And if you’re thinking this will only apply to smaller companies, you’d be very wrong. Indeed, there’s a splendid designer called Joe Harrison who carried out an experimental design project to design ‘responsive’ logos for some serious big companies like Google and Skype.
The more displays vary in size – and if smart watches become common, they will – the more likely it’ll be that responsive logos become a key duty for app designers.
Don’t worry, that’s not as pretentious a term as it seems!
Put simply, these are simply small, simple graphics designed to help make the user experience easily.
So, for example, when a user presses one of the feature buttons, that feature will then load by expanding from the button to fill the whole screen.
What’s the idea behind this kind of animation? Simple: to make it obvious what the user’s done each time they act within the app.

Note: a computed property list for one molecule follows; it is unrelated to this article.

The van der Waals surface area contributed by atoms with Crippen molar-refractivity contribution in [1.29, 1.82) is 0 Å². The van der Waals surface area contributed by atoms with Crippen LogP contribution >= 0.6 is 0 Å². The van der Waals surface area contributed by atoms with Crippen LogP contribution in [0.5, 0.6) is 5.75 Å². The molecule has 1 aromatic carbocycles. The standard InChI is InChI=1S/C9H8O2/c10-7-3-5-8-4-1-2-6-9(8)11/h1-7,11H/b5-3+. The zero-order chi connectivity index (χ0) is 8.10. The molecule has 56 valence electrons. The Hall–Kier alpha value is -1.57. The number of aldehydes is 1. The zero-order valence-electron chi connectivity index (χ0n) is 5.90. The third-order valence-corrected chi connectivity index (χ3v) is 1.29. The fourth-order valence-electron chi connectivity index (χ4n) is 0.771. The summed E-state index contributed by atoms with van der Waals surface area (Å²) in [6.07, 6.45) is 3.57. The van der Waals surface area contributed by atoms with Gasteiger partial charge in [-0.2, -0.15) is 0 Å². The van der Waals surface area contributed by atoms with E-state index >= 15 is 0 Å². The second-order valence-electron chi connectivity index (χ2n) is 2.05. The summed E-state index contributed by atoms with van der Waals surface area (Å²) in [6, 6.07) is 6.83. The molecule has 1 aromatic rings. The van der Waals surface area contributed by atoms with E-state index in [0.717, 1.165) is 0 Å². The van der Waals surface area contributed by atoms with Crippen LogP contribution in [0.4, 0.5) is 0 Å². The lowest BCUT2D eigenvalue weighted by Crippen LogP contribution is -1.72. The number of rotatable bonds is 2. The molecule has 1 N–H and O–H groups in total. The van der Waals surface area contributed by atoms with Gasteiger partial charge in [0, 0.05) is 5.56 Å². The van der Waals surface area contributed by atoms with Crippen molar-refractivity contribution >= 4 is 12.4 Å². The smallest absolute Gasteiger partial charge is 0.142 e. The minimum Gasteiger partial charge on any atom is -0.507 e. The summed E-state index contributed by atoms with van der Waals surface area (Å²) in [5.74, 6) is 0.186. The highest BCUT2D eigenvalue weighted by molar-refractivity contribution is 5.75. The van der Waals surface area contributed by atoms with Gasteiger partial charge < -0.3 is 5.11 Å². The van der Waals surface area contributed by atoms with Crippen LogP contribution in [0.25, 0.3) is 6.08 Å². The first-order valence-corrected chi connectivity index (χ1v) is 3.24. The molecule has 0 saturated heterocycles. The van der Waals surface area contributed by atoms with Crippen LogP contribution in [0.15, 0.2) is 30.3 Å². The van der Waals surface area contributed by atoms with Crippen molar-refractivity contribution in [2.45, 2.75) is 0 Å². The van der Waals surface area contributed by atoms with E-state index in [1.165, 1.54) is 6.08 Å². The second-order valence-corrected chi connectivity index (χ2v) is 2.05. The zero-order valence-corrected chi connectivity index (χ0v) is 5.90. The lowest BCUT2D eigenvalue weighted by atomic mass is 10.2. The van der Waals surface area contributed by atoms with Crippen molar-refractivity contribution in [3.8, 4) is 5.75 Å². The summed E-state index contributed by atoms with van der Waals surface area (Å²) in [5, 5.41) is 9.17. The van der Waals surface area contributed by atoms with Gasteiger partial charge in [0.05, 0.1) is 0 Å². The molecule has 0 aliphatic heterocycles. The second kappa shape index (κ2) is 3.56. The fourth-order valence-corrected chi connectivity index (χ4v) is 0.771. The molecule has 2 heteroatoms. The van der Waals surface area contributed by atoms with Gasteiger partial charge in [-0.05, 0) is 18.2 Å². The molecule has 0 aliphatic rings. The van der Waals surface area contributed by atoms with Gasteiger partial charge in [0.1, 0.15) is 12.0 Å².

Unfortunately, even the best designed app can suffer from confusion: if you’re a first-time user, you simply aren’t always going to be sure how everything works.
As such, being given some guidance can be valuable, and these kinds of tiny animations – which have been dubbed ‘micro interactions’ can be a very useful part of the AI process.
Expect to see them become more common over the past 12 months.
Bolder typography and more serifs
Serif fonts are an acquired taste to many designers and are always going in and out of fashion.
In 2018, though, we’re expecting them to become more vogue again as designers try to attract immediate attention in an ever-more competitive app market.
The combination of serif with the traditionally more popular san-serifs can help to add more variety to typography that has – in our opinion – become quite generic over the past few years.
Because so many digital designers are happy to take an ‘if it isn’t broke, don’t fix it approach’, the space has ended up being very cluttered, with lots of identikit apps.
(The many re-skinning services available haven’t helped.)
With that in mind, we’re also expecting to see more bespoke fonts entering the app store. This is no bad thing, as while a bespoke font might take time to work out, it can be an outstanding way to immediately set your app apart from the competition.